Elder Resources

Elder Resource and Awareness Hub

This part of our website is dedicated to the sharing of knowledge about Elder Care, both for the Elder and the Caretaker. We are in the process of building our website to accommodate the myriads of questions pertaining to Elder care.

Our Health care systems can be tricky and evasive. Our family networks are increasingly challenged by the fast pace of our times and the socially inhibiting aspects of technology. We need a source of charity and kindness to help link us together and keep our systems working effectively. We hope that this resource hub will help you grow your Elder strong and nurture the caretakers in command.

James was living independently in the house he designed, built, and lived in for over forty years when his life changed dramatically. It was not his broken hip and the eight months of recovery that forced him to find another home. Nearly a year after returning to his home fully recovered from his broken hip, he had an unprecedented flare up of a condition called polymyalgia rheumatica (meaning “pain in many muscles” in Greek). At the end of this recovery his doctors told him he may not safely return to his prior independent living situation at home.

Our situation was multifaceted and much layered with circumstances of which we had no prior experience — or even awareness thereof. We were faced with many choices to make, most of which were decisions based on decisions based on more decisions. The obvious elements included Medicare, secondary insurance, Connpace and Silverscript prescription cards, heat assistance, legal property rights and assets, and the low-down on all the local facilities that would serve as options for our Grandfather.

We were suddenly immersed in a long run of decision making that demanded a complete and full understanding of nearly every aspect of his medical, legal, physical, emotional and social care, not to mention we were dealing with a very independent and strong willed character amidst a challenging family dynamic.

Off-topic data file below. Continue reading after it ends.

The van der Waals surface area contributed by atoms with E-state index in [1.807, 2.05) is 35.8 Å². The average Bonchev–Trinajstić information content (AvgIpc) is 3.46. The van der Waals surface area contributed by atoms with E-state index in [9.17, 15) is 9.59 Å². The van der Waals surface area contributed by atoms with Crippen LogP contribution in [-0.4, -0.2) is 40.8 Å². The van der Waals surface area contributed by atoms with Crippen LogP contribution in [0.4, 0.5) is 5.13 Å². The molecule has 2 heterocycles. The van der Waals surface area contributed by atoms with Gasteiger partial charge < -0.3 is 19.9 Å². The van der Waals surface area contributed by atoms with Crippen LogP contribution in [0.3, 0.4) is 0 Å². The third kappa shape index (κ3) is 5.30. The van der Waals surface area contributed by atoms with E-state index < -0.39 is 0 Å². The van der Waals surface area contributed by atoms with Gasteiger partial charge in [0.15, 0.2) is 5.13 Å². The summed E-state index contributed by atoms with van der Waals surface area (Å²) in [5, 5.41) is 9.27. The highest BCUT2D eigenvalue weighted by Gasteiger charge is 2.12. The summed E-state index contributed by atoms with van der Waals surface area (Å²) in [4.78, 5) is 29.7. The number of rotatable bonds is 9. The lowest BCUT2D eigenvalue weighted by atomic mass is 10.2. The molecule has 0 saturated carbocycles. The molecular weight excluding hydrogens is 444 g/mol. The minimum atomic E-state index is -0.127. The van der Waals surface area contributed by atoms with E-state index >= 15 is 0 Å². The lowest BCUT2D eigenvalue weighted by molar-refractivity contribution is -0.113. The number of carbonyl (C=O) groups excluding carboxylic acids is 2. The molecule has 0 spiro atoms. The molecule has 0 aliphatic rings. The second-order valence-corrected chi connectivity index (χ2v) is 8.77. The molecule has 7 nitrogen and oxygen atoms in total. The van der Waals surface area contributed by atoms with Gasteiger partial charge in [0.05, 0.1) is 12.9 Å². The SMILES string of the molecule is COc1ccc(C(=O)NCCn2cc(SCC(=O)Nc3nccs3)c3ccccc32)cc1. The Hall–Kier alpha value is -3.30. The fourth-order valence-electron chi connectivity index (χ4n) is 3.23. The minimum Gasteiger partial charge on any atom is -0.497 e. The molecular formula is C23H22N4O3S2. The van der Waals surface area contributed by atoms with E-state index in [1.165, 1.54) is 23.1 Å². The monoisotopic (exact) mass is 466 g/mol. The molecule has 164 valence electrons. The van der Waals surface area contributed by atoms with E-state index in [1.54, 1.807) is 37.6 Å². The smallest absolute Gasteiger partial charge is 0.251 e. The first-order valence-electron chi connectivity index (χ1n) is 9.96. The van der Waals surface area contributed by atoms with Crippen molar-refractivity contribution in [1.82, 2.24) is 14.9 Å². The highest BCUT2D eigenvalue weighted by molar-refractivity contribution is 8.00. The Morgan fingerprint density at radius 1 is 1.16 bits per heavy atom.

And to boot, at this particular point in the process, we were already experiencing a great deal of caretaker’s fatigue and had little energy left to do the researching needed to provide a solid decision making foundation.

The road we had to travel to get James into a facility that would become the home he was leaving was often treacherous and intimidating. There were very few road signs and rest stops on this journey. Faith and luck and pure determination played and enormous part in the success of his placement and future.

His recent accomplishment of conquering illiteracy and penning his autobiography speaks directly to the success we had in making the best choices we could under our circumstances. We had a lot of help along the way and for that we are ever grateful.

Looking back, the most debilitating aspect of our journey was the fact that there was no one Elder Resource Center offering information to prevent poor and often devastating results! There was an enormous amount of leg work involved in finding answers to what seemed like easy questions.

It would have saved us a lot of time and sanity had we known of a resource center that could have avoided all that work and angst. Keep in mind that your Elder in transition is undergoing their own process of acceptance and denial of their situation, as well as a very poignant question about their mortality. There is far more than meets the eye when these situations arise unexpectedly. We are living longer. The increase in our Elder population demands more service, more product, more knowledge, which we presently have to effectively meet the needs of both our Elders and their Caretakers.


3 Responses to Elder Resources

  1. Marcia Henry

    I am hoping Captain Henry has written will interest my 91 year old father-in-law (surname is also Henry). We are finding it very difficult to find “entertainment” he can enjoy.

    • Anonymous

      We are trying to catch Oprah’s attention so she will do n Elder Network so our elders have something fun and inspirational!! Marlisa

  2. Katy

    I understand very well the frustrations you’ve experienced. I had the same problems – and still do – with helping my brother, who has become disabled. He, too, was a strong hard-working independent guy, like Captain Henry. It’s difficult trying to help them have a life that feels at least a little bit like their former one. There is a somewhat new professional – Patient Advocate – who can be very helpful when trying to find out what to do about doctors, insurance, assisted living, nursing homes, etc, etc.. And I’ve learned a lot on my own, by constant searching. I can send some information to you to add to your Elder Resources.

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